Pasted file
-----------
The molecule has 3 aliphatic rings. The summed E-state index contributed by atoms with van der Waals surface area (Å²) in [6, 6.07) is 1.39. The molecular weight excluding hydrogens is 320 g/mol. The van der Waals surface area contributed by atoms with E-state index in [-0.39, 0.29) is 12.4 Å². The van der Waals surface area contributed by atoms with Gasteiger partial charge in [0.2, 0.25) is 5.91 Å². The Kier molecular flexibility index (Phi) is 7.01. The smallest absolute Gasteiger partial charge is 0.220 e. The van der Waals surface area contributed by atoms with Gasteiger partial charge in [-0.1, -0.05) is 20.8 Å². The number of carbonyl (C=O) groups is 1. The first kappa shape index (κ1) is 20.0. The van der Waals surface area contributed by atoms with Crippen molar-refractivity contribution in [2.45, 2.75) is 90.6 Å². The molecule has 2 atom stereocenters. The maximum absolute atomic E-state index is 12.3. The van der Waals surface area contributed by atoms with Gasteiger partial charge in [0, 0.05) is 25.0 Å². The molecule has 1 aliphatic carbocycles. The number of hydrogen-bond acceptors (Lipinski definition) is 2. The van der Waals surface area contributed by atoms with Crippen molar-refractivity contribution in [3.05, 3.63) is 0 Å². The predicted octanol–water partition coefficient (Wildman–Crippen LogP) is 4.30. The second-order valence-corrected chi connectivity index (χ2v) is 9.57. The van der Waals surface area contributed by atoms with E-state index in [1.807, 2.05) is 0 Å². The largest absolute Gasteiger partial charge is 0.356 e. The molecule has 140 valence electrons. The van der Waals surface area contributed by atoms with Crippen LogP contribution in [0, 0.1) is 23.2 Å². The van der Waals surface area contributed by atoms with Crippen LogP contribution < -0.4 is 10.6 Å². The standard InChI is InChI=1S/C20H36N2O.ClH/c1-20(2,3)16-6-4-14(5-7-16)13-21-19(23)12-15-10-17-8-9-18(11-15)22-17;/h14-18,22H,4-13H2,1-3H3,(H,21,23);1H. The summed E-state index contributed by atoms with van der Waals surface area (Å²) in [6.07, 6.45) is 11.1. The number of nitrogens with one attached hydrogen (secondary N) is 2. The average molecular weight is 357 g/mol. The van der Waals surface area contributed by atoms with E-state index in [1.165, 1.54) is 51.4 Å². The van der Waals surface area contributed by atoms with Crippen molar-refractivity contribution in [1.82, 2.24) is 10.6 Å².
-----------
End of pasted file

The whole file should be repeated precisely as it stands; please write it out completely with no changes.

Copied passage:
The molecule has 3 aliphatic rings. The summed E-state index contributed by atoms with van der Waals surface area (Å²) in [6, 6.07) is 1.39. The molecular weight excluding hydrogens is 320 g/mol. The van der Waals surface area contributed by atoms with E-state index in [-0.39, 0.29) is 12.4 Å². The van der Waals surface area contributed by atoms with Gasteiger partial charge in [0.2, 0.25) is 5.91 Å². The Kier molecular flexibility index (Phi) is 7.01. The smallest absolute Gasteiger partial charge is 0.220 e. The van der Waals surface area contributed by atoms with Gasteiger partial charge in [-0.1, -0.05) is 20.8 Å². The number of carbonyl (C=O) groups is 1. The first kappa shape index (κ1) is 20.0. The van der Waals surface area contributed by atoms with Crippen molar-refractivity contribution in [2.45, 2.75) is 90.6 Å². The molecule has 2 atom stereocenters. The maximum absolute atomic E-state index is 12.3. The van der Waals surface area contributed by atoms with Gasteiger partial charge in [0, 0.05) is 25.0 Å². The molecule has 1 aliphatic carbocycles. The number of hydrogen-bond acceptors (Lipinski definition) is 2. The van der Waals surface area contributed by atoms with Crippen molar-refractivity contribution in [3.05, 3.63) is 0 Å². The predicted octanol–water partition coefficient (Wildman–Crippen LogP) is 4.30. The second-order valence-corrected chi connectivity index (χ2v) is 9.57. The van der Waals surface area contributed by atoms with E-state index in [1.807, 2.05) is 0 Å². The largest absolute Gasteiger partial charge is 0.356 e. The molecule has 140 valence electrons. The van der Waals surface area contributed by atoms with Crippen LogP contribution in [0, 0.1) is 23.2 Å². The van der Waals surface area contributed by atoms with Crippen LogP contribution < -0.4 is 10.6 Å². The standard InChI is InChI=1S/C20H36N2O.ClH/c1-20(2,3)16-6-4-14(5-7-16)13-21-19(23)12-15-10-17-8-9-18(11-15)22-17;/h14-18,22H,4-13H2,1-3H3,(H,21,23);1H. The summed E-state index contributed by atoms with van der Waals surface area (Å²) in [6.07, 6.45) is 11.1. The number of nitrogens with one attached hydrogen (secondary N) is 2. The average molecular weight is 357 g/mol. The van der Waals surface area contributed by atoms with E-state index in [1.165, 1.54) is 51.4 Å². The van der Waals surface area contributed by atoms with Crippen molar-refractivity contribution in [1.82, 2.24) is 10.6 Å².